The FCA will continue to monitor firms’ approaches to providing fair value for on-sale and off-sale savings products and to progress the rest of its action plan.

Change in control: UK regulators consult on replacing European guidelines

The UK regulators have historically partially complied with the Joint European Supervisory Authorities Guidelines on the prudential assessment of acquisitions and increases of qualifying holdings in the financial sector (the 3L3 Guidelines) when assessing change in control applications in respect of UK authorised entities.

In late November, the PRA and FCA (the regulators) published CP25/23 which proposes to replace the 3L3 Guidelines with a new PRA Supervisory Statement and FCA guidance. The PRA’s new Supervisory Statement would also incorporate their current Supervisory Statement (SS33/15) on the aggregation of holdings of the prudential assessment of controllers.

As the regulators accept, the proposed guidance does largely replicate the 3L3 Guidelines. However, there are a few key points which may have an impact on the change in control applications going forward:

  • “Significant influence”: the regulators’ new list of factors to consider when assessing whether a person is exercising “significant influence” over the management of an authorised firm (and hence may be a controller) differs from that in the 3L3 Guidelines. In particular, the UK regulators have indicated that being a member of the board of a parent of the authorised firm may indicate that significant influence is being exercised, as may the existence of veto rights over material matters in relation to the authorised firm.
  • Additional information required by the regulators: the regulators have outlined several circumstances in which they would expect to require additional information, including where the proposed change in control is “transformative”: ie where the proposed acquisition is expected to lead to a material change in the authorised firm’s business plan, governance or capital / liquidity position. For alternative fund managers, the regulators have noted that they will require significant additional information where “private equity or hedge fund ownership” is at 20 per cent or more.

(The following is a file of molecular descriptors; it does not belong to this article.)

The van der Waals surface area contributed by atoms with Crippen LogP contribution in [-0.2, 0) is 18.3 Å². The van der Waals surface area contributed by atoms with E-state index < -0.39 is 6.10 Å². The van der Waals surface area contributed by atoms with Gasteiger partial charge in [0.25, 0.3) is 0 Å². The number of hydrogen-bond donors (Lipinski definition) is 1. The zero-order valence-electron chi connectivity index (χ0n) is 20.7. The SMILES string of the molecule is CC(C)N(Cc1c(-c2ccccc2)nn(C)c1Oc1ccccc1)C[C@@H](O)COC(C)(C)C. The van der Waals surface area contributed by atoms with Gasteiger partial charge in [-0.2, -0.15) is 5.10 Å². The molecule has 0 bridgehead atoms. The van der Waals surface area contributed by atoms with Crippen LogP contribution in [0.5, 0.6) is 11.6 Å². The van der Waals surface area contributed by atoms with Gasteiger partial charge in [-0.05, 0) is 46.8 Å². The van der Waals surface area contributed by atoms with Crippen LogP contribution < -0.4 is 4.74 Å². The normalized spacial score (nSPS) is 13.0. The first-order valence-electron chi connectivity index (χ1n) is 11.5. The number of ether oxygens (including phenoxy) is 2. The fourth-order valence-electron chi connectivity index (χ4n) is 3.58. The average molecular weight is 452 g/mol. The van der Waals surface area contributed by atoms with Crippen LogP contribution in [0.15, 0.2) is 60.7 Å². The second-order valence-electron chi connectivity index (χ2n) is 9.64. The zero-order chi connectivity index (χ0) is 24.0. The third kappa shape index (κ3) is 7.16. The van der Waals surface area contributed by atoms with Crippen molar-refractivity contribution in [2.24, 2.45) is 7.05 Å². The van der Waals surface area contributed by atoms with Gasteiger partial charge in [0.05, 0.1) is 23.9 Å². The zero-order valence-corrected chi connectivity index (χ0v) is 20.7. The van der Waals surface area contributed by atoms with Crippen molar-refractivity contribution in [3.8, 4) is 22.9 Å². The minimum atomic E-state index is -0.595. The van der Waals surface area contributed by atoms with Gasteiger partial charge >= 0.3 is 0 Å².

The consultation closes on Friday 23 February 2024. Nonetheless, firms considering possible acquisitions in the UK financial services market should consider now how the regulators’ amended guidance may have an impact on those planned acquisitions.

AI and Machine Learning Feedback Statement

Background

In October 2023 the Bank of England and FCA (the supervisory authorities) published a joint feedback statement summarising responses to their joint 2022 Discussion Paper on Artificial Intelligence and Machine Learning. The DP had sought feedback on the potential benefits, risks, and harms related to the use of AI in financial services and how regulatory clarifications, or new policy, could best support further safe AI adoption. The statement does not include policy proposals, nor does it indicate how the supervisory authorities are considering implementing current or future regulatory proposals on this topic.

Respondents made the following comments:

  • Consumer harm and discrimination could result from data bias in AI models, and an unavailability of key data, market integrity/stability could be compromised by AI-induced firm failures, market manipulation, deepfakes and misinformation.
  • Firms may have insufficient control over identifying these, or other, AI risks, due to the complexity and opaqueness of AI models. The need for risk mitigation may result in a greater dependency on tech firms.
  • Most respondents thought existing governance structures in firms were sufficient or being adapted to address AI risks.
  • A regulatory definition of AI underpinning supervisory bodies’ rulebooks would not be helpful, and risked becoming quickly outdated. The preference is for a tech-neutral, principles-based or risk-based approach to regulation.
  • Greater intra/international harmonisation in AI regulation would be welcome. Several respondents referred to the risk-categorisation system in the proposed EU AI Act as a key example.
  • Consumer protection should be the core focus of AI regulation and supervision.

Enforcement Update

FCA censures London Capital & Finance plc

In October, the FCA censured London Capital & Finance (LCF) for its unfair and misleading financial promotions of minibonds. The FCA’s investigation into the failure of LCF is part of various regulatory and administrative interventions, including the Gloster report and an ongoing investigation into potential fraud by the Serious Fraud Office.